Trusted by bass players the world over since the late Eighties, the Soundgear or SR series of basses by Ibanez ranks high among the best bass guitars in the world because of their overall performance and affordability. There’s an SR bass for every budget, and if you’re looking for the best bass under $500 we recommend the Ibanez SR400EQM, which has everything you’ll ever need in a workhorse bass.
The Ibanez SR400EQM has a mahogany body with a quilted maple top, which adds to the bass guitar’s classic beauty. The combination of maple and mahogany results in a rich and warm sound with clarity and sustain. The neck is of a five-piece maple and rosewood construction that provides stability along with a warm tone. Topping it is a rosewood fretboard that offers a smooth playing feel.
This bass guitar boasts two PowerSpan Dual Coil pickups at the neck and bridge positions. The pickups produce a stronger signal thanks to their exposed pole pieces. The output from the passive pickups can be controlled via the Ibanez Custom Electronics 3-band EQ, which features three-way Power Tap switch so you can swap between Tap, Series and Power Tap modes easily.
The Yamaha TRBX305 comes from an impressive line of basses geared toward pro players. Yamaha’s TRBX series boasts the flexibility, comfort, playability, durability and performance that serious bassists need from their instrument.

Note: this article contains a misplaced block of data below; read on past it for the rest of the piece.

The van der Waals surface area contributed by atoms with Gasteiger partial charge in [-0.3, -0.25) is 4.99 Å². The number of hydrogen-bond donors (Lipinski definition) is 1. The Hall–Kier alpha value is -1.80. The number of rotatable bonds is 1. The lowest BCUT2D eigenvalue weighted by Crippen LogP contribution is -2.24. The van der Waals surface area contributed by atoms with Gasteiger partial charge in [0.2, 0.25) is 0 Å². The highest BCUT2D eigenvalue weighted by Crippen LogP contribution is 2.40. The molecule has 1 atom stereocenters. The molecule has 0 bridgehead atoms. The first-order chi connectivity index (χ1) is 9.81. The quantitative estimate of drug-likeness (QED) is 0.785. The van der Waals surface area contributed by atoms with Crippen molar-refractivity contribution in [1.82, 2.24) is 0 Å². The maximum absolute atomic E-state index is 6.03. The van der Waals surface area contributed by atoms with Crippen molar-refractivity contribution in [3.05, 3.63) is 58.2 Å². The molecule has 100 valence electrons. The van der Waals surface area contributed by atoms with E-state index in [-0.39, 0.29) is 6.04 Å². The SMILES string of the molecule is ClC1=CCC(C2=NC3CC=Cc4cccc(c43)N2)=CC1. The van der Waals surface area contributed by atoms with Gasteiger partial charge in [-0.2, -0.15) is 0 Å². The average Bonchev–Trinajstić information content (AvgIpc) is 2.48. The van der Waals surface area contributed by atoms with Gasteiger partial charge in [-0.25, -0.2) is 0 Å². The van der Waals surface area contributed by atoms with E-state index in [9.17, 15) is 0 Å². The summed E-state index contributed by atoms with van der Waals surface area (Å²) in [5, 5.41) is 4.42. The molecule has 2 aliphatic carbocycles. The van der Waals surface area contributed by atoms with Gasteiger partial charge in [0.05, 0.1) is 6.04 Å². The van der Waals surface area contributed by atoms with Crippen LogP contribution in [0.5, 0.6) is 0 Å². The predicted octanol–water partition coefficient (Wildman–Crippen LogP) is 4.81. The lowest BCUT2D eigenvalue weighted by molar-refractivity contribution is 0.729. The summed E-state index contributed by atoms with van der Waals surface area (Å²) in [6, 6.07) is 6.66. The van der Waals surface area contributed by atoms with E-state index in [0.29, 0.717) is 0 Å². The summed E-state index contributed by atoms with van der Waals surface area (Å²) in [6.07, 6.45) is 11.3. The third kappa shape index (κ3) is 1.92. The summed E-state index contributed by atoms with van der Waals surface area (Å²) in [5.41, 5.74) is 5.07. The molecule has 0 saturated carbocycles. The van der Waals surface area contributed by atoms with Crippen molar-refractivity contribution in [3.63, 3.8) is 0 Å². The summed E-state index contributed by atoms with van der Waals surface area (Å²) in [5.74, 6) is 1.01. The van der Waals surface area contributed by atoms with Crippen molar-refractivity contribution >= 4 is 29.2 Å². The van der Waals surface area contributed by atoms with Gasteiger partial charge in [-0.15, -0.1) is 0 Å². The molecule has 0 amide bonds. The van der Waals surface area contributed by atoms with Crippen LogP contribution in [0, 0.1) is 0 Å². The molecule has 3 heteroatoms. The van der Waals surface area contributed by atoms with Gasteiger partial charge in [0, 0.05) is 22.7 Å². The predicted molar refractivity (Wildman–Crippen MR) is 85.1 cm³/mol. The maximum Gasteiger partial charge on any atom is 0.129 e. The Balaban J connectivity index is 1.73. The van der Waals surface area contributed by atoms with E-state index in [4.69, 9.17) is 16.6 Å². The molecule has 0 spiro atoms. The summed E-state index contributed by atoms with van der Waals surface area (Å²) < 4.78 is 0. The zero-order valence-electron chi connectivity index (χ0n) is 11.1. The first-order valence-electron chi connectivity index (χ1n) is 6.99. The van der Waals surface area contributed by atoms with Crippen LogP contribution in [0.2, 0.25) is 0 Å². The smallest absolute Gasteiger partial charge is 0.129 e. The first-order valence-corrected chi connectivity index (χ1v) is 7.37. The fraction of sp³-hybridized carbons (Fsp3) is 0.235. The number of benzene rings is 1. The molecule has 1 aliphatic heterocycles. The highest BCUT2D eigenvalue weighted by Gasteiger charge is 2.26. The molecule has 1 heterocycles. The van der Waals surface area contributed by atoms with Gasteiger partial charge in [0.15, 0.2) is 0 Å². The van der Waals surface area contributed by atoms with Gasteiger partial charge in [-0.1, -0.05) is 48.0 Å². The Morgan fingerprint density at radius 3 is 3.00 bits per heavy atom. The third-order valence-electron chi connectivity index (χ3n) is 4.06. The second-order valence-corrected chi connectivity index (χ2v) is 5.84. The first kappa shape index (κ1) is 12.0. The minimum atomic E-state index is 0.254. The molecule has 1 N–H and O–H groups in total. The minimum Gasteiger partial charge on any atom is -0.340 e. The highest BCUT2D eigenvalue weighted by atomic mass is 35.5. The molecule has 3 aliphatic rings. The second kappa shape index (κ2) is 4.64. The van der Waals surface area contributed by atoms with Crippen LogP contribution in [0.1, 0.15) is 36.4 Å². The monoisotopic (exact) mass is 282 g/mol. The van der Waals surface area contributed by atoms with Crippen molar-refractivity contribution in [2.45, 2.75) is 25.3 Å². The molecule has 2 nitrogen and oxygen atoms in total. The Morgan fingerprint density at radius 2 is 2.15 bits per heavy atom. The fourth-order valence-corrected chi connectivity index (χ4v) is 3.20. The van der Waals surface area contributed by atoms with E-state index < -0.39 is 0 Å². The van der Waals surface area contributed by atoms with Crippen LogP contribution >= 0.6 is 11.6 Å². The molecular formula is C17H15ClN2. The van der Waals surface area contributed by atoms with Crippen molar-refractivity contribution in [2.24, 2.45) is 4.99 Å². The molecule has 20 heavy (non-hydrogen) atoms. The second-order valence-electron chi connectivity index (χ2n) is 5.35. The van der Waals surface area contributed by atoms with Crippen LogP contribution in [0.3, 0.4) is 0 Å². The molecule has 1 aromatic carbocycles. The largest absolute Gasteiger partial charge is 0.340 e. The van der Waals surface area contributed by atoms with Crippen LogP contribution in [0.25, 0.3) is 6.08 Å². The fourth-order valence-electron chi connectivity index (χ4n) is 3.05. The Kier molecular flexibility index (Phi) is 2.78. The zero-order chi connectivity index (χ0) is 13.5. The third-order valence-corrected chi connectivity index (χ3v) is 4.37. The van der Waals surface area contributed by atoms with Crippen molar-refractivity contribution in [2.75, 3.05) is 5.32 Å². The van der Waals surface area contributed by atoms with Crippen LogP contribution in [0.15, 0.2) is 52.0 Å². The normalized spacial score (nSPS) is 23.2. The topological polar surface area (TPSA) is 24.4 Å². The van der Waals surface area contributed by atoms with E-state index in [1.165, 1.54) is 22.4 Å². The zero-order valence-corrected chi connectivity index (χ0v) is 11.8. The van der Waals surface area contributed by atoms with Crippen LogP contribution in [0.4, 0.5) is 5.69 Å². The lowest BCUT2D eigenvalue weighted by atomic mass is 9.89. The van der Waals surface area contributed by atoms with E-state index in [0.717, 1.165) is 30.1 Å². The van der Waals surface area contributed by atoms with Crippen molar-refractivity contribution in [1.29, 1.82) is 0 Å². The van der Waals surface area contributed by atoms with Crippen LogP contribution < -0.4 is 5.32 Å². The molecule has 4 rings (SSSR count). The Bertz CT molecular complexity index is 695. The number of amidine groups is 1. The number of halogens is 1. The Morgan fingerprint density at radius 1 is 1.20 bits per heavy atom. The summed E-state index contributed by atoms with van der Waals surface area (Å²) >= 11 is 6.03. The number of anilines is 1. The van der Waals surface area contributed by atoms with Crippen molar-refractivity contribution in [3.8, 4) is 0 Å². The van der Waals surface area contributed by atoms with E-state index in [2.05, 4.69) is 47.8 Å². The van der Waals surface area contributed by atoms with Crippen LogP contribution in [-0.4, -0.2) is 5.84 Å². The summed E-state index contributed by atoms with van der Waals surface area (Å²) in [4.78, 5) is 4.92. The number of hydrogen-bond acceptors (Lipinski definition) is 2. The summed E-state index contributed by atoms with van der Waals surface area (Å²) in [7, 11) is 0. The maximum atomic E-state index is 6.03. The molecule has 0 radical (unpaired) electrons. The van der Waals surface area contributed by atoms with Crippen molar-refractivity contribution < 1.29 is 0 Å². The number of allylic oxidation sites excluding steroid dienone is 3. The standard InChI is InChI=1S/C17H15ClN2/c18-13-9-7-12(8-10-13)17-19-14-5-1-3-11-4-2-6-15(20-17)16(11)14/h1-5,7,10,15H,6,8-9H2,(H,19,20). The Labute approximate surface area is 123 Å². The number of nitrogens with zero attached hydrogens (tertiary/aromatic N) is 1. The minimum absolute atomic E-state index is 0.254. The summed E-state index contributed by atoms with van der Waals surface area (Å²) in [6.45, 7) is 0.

The Yamaha TRBX305 is specially designed to make sure that bass players have everything they could possibly need to create and define their own voice. This five-string bass features a beveled mahogany body that’s perfectly balanced for optimum comfort and a five-piece maple and walnut neck for maximum stability.
The mahogany body gives the bass a warm tone with lots of emphasis on the lows and the mids while the neck adds just the right brightness. The TRBX305 also has a smooth-playing rosewood fingerboard with 24 frets.
This five-string bass comes with a pair of Yamaha M3 humbuckers. At the neck position you have the MHB3n and at the bridge position there’s the MHB3b pickup. This pairing results in a clear output with none of the hum and muddy lows that plague other models in the same price range. For tone shaping, you get a five-setting Performance EQ switch (for solo, flat, finger, slap and pick modes) as well as master volume, bass, treble and pickup balancer controls.
- Performance EQ switch gives quick access to a variety of tones
- Comfortable to play with body contouring and weight distribution feature
- Easy to play with comfortable action
- Factory setup needs improvement
- Some reports of fret buzz
Revered by many bass players around the world, the Thunderbird bass has proven to be a top performer both on stage and in the studio. It’s undoubtedly iconic with its distinctive shape, striped look and thunderbird logo – it just looks all kinds of cool. This bass isn’t only visually appealing but sonically pleasing too.
The Thunderbird Pro-IV is Epiphone’s T-Bird offering for bassists on a moderate budget. This bass features a seven-piece walnut and maple through-neck complemented by body wings of dark mahogany. The wings give the bass a wealth of lows and mids, while the walnut/maple neck provides the right balance by yielding a brighter sound. Because of the through-neck construction, the Thunderbird Pro-IV delivers an exquisite blend of sound from the three tonewoods.
The neck has a comfortable slim taper profile and is topped with a smooth 20-fret pau ferro fingerboard, ensuring that the bass not only sounds great to your ears but also feels awesome in your hands.